Monday, March 30, 2020

Montgomery County's shortage of hospital beds: I told you so - ten years ago

Headline from my March 9, 2010 article
calling for 2 new hospitals to be built in
Montgomery County
My uncanny ability to predict Montgomery County's future could have been put to good use had I been elected to the County Council when I first ran ten years ago. Thanks to a news blackout by a local press controlled by the County's political cartel, that hasn't happened. But what I've predicted in articles and speeches has consistently happened. The latest controversy over Montgomery County's missing hospital beds reminded me of a ten-year-old article I wrote arguing for the need to build two additional hospitals in the county, entitled, "A Real Health Care Plan for Montgomery County."

According to the Maryland Department of Health, Montgomery County is 500 beds short of the number it will need to serve coronavirus patients at the peak of the outbreak. Imagine if we had started on the long process of adding our hundreds of missing hospital beds ten years ago.

In 2010, there were proposals on the table from Adventist Healthcare and Holy Cross to build a new upcounty hospital. This followed Montgomery County's failure to require more beds in approving Suburban Hospital's expansion plan a few years earlier, something I also criticized County officials for at the time.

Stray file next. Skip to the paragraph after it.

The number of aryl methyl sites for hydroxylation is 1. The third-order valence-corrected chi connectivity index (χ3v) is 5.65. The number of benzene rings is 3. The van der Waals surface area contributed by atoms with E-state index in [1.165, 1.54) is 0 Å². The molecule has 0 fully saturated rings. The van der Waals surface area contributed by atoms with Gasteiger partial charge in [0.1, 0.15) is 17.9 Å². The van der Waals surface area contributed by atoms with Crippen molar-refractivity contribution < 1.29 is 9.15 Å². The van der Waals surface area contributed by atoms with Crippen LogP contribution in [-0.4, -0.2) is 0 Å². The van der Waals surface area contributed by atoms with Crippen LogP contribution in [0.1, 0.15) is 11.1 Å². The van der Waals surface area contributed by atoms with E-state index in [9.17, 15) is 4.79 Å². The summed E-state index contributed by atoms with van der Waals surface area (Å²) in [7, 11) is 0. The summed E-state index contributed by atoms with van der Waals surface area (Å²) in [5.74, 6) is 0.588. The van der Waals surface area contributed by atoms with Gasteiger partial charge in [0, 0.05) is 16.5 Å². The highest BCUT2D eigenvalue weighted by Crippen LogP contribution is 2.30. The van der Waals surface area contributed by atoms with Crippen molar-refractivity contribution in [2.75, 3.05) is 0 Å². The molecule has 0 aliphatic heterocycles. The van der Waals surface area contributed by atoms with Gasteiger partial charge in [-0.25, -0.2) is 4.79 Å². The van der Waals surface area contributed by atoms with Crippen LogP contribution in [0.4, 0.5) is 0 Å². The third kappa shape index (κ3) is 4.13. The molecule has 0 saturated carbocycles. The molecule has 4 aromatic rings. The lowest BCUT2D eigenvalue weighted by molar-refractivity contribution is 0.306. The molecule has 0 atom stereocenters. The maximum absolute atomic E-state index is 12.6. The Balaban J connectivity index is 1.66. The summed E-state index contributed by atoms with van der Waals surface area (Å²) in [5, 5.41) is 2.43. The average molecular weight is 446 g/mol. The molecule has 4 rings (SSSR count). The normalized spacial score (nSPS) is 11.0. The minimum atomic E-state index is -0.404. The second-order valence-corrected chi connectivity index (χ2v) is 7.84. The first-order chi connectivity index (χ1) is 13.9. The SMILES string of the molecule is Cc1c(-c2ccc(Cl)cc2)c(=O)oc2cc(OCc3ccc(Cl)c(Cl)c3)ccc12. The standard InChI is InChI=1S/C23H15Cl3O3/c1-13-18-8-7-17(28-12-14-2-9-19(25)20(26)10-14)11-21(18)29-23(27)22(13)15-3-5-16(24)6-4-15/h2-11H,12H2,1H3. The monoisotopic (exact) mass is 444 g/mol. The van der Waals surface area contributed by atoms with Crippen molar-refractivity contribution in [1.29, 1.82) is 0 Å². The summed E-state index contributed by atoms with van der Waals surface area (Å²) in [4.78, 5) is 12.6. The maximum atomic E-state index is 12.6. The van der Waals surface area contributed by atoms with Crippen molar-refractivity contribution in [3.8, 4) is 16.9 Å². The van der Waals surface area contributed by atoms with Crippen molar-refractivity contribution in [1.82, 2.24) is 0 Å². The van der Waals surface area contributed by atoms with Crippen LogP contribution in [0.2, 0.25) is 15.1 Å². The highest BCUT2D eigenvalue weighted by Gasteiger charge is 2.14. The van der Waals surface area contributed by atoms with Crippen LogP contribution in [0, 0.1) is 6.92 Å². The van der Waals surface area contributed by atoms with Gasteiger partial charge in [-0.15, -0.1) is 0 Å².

State and County officials were determined to build only one new hospital upcounty. Looking at the 2002 SARS and 2009 H1NI pandemics, and the fact that the D.C. region is a major terror target, I correctly saw our needs differently.

"I believe that our county and state must commit the resources necessary to build both projects, and make further investments over time to expand those facilities, if we are to face the health and public safety challenges the near future poses," I wrote. "The need for more hospital beds could not be more clear."

I noted an incident one day in January 2007, when a norovirus outbreak and a large number of flu victims overwhelmed the emergency departments at Suburban, Sibley and Shady Grove hospitals with sick patients. Ambulances bringing patients with other injuries or illnesses were being diverted to other hospitals, according to a first responder familiar with events that day.

"Imagine what the situation will be if a terror attack, disease outbreak, or natural disaster does occur," I warned. "It's time to wake up. And time to build two hospitals."

Remember when I was right about the underground fuel spill in Bethesda, the need to find the "missing" African-American cemetery before starting the Westbard sector plan process, the BETCO property land swap money not going to the Little Falls watershed as promised by the Council, the plan to bulldoze existing single-family home neighborhoods the Council finally admitted in 2019, and what a fiscal disaster the County's finances would be in if we hit an economic downturn (like is happening just now?). "We can't go on like this," I told several County Council debate audiences in 2010 about our structural budget deficit, out-of-control spending, declining revenue and skyrocketing debt.

Just to name a few. Too bad you wound up with the council members who brought you more important government actions, like banning trans fats, circus animals and tanning beds for teenagers.